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rogue, (rôg), n. [<16th-c. thieves' slang <L.rogare, to ask]

Recipient of the
2012 American Theatre Wing
National Theatre Company Award


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That intellectually courageous and adventurous Rogue Theatre
explores Anton Chekhov’s
The Cherry Orchard,
the masterpiece he wrote on his deathbed.
Dr. Cynthia Meier directs this brilliant dramatic poem,
which is about life, death, transition and change.
Intriguing, stimulating, entertaining.
But then, that’s what Rogue is all about.

           —Jesse Greenberg, The Desert Leaf
The Rogue Theatre is giving The Cherry Orchard
a production worthy of a classic,
with an exceptional cast and intelligent direction.

           —James Reel, The Tucson Weekly

Anton Chekhov's The Cherry Orchard
Directed by Cynthia Meier
Musical direction by Harlan Hokin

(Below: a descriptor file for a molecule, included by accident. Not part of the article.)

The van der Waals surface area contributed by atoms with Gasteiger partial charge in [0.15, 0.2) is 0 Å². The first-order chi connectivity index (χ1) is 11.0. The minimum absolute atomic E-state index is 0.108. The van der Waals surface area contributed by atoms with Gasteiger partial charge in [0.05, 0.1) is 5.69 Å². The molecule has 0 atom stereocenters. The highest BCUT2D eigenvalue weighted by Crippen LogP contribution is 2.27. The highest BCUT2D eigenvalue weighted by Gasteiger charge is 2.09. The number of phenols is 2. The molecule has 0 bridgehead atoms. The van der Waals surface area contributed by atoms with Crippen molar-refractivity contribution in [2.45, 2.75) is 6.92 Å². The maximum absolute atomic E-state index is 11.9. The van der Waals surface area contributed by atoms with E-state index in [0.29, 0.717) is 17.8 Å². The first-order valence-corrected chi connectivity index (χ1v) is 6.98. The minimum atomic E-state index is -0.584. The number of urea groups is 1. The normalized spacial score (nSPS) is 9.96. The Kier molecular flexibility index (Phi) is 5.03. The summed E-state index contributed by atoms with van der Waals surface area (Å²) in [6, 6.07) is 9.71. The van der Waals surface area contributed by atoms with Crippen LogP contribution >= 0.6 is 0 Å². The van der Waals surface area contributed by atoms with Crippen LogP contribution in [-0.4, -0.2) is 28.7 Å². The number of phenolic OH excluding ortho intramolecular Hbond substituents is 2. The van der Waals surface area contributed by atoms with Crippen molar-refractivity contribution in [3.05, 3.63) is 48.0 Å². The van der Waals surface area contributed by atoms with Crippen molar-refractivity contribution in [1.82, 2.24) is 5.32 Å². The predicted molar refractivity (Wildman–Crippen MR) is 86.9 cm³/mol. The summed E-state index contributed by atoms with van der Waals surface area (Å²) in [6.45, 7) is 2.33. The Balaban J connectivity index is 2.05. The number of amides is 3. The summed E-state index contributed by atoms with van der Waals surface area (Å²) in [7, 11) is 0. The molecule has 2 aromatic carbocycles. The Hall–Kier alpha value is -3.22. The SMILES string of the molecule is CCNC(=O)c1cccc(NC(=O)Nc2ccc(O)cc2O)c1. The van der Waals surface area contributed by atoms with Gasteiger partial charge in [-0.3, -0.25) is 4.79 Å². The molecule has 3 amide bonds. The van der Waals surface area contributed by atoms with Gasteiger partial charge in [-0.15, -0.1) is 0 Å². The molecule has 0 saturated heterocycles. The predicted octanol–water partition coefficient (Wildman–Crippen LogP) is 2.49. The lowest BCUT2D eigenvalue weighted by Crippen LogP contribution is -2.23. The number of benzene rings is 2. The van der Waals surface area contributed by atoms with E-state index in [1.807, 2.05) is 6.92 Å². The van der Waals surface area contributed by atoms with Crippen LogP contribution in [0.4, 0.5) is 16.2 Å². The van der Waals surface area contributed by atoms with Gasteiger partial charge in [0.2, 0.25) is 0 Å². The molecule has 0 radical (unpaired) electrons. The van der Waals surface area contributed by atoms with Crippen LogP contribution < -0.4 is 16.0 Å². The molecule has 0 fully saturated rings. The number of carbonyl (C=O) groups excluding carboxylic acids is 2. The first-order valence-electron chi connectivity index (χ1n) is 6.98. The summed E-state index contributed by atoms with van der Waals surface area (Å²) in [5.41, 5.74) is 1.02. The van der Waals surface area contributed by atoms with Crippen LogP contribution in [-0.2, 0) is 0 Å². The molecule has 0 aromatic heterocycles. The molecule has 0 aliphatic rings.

Featuring music by the Arizona Balalaika Orchestra

September 6–23, 2007

Thursday–Saturday 7:30 PM, Sunday 2:00 PM
Preshow music begins 15 minutes before curtain

Preview Night Thursday September 6 7:30 PM
Pay-What-You-Will Nights Thursdays September 13 & 20 7:30 PM

Zuzi’s Dance Theatre, Historic YWCA, 738 North Fifth Avenue at University Boulevard
See Map

Set in 1904 on the brink of the Russian revolution, The Cherry Orchard is Anton Chekhov’s final play and masterpiece about a way of life, both lovely and ghastly, disappearing into history. What will take its place? The answer is in the simmering life beneath Chekhov’s brilliant words.

View the full poster

View production photos


Varya and Lopakhin (Arlene Naughton and Joseph McGrath)

Varya and Lopakhin
(Arlene Naughton and Joseph McGrath)

Photo by Tim Fuller



Dying Way of Life: The Rogue Theatre treats Chekhov’s Cherry Orchard as the classic that it is

Review by James Reel in the September 13 Tucson Weekly

Chekhov play timely and worth checking out

Review by Chuck Grahm in the September 13 Tucson Citizen

Humor Included

Preview by Kathleen Allen in the August 31 Arizona Daily Star